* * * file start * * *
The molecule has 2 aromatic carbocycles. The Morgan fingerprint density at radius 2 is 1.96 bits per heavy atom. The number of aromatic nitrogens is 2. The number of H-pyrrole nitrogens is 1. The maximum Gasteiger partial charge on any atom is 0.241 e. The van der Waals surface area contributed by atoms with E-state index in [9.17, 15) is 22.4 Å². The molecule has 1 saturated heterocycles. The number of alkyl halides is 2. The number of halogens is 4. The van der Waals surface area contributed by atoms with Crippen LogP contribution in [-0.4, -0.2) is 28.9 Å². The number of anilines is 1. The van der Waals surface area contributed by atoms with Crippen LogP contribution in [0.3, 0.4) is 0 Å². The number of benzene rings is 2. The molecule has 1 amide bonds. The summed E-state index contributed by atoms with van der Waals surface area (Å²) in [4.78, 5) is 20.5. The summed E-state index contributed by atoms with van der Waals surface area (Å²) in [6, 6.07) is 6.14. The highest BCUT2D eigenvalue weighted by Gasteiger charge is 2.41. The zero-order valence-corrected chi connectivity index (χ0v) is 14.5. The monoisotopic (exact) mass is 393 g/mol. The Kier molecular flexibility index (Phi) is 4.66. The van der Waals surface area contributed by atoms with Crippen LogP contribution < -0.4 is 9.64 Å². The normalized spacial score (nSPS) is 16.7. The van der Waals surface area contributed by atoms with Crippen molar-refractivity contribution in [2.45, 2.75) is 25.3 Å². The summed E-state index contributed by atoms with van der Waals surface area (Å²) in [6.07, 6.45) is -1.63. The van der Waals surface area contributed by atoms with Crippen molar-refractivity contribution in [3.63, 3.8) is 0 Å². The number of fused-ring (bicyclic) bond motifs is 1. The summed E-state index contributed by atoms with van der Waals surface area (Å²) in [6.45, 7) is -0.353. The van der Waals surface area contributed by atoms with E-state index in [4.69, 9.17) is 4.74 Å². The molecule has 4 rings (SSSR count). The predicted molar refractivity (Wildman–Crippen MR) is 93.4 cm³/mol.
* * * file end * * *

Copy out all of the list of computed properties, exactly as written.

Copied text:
The molecule has 2 aromatic carbocycles. The Morgan fingerprint density at radius 2 is 1.96 bits per heavy atom. The number of aromatic nitrogens is 2. The number of H-pyrrole nitrogens is 1. The maximum Gasteiger partial charge on any atom is 0.241 e. The van der Waals surface area contributed by atoms with E-state index in [9.17, 15) is 22.4 Å². The molecule has 1 saturated heterocycles. The number of alkyl halides is 2. The number of halogens is 4. The van der Waals surface area contributed by atoms with Crippen LogP contribution in [-0.4, -0.2) is 28.9 Å². The number of anilines is 1. The van der Waals surface area contributed by atoms with Crippen LogP contribution in [0.3, 0.4) is 0 Å². The number of benzene rings is 2. The molecule has 1 amide bonds. The summed E-state index contributed by atoms with van der Waals surface area (Å²) in [4.78, 5) is 20.5. The summed E-state index contributed by atoms with van der Waals surface area (Å²) in [6, 6.07) is 6.14. The highest BCUT2D eigenvalue weighted by Gasteiger charge is 2.41. The zero-order valence-corrected chi connectivity index (χ0v) is 14.5. The monoisotopic (exact) mass is 393 g/mol. The Kier molecular flexibility index (Phi) is 4.66. The van der Waals surface area contributed by atoms with Crippen LogP contribution < -0.4 is 9.64 Å². The normalized spacial score (nSPS) is 16.7. The van der Waals surface area contributed by atoms with Crippen molar-refractivity contribution in [2.45, 2.75) is 25.3 Å². The summed E-state index contributed by atoms with van der Waals surface area (Å²) in [6.07, 6.45) is -1.63. The van der Waals surface area contributed by atoms with Crippen molar-refractivity contribution in [3.63, 3.8) is 0 Å². The number of fused-ring (bicyclic) bond motifs is 1. The summed E-state index contributed by atoms with van der Waals surface area (Å²) in [6.45, 7) is -0.353. The van der Waals surface area contributed by atoms with E-state index in [4.69, 9.17) is 4.74 Å². The molecule has 4 rings (SSSR count). The predicted molar refractivity (Wildman–Crippen MR) is 93.4 cm³/mol.